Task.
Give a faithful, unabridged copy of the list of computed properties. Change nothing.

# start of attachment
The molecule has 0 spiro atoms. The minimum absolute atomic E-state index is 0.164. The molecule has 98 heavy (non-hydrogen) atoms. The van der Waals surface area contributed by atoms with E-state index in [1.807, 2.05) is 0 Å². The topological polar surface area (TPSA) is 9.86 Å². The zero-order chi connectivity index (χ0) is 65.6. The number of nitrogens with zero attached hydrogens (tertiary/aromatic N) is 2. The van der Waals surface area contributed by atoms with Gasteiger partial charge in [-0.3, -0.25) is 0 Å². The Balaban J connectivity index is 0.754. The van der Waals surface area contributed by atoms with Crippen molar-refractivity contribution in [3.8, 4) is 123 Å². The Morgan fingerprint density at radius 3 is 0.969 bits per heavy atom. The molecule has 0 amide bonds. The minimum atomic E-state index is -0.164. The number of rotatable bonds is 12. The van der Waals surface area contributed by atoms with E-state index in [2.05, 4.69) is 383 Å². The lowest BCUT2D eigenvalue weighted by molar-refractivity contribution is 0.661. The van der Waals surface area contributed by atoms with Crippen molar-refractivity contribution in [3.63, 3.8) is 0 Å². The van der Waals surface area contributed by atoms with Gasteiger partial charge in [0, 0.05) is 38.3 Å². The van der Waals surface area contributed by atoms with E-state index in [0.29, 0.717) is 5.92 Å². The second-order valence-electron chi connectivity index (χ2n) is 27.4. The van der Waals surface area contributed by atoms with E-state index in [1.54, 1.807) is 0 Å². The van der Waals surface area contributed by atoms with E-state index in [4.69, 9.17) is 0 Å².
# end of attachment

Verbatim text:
The molecule has 0 spiro atoms. The minimum absolute atomic E-state index is 0.164. The molecule has 98 heavy (non-hydrogen) atoms. The van der Waals surface area contributed by atoms with E-state index in [1.807, 2.05) is 0 Å². The topological polar surface area (TPSA) is 9.86 Å². The zero-order chi connectivity index (χ0) is 65.6. The number of nitrogens with zero attached hydrogens (tertiary/aromatic N) is 2. The van der Waals surface area contributed by atoms with Gasteiger partial charge in [-0.3, -0.25) is 0 Å². The Balaban J connectivity index is 0.754. The van der Waals surface area contributed by atoms with Crippen molar-refractivity contribution in [3.8, 4) is 123 Å². The Morgan fingerprint density at radius 3 is 0.969 bits per heavy atom. The molecule has 0 amide bonds. The minimum atomic E-state index is -0.164. The number of rotatable bonds is 12. The van der Waals surface area contributed by atoms with E-state index in [2.05, 4.69) is 383 Å². The lowest BCUT2D eigenvalue weighted by molar-refractivity contribution is 0.661. The van der Waals surface area contributed by atoms with Crippen molar-refractivity contribution in [3.63, 3.8) is 0 Å². The van der Waals surface area contributed by atoms with Gasteiger partial charge in [0, 0.05) is 38.3 Å². The van der Waals surface area contributed by atoms with E-state index in [0.29, 0.717) is 5.92 Å². The second-order valence-electron chi connectivity index (χ2n) is 27.4. The van der Waals surface area contributed by atoms with E-state index in [1.54, 1.807) is 0 Å². The van der Waals surface area contributed by atoms with E-state index in [4.69, 9.17) is 0 Å².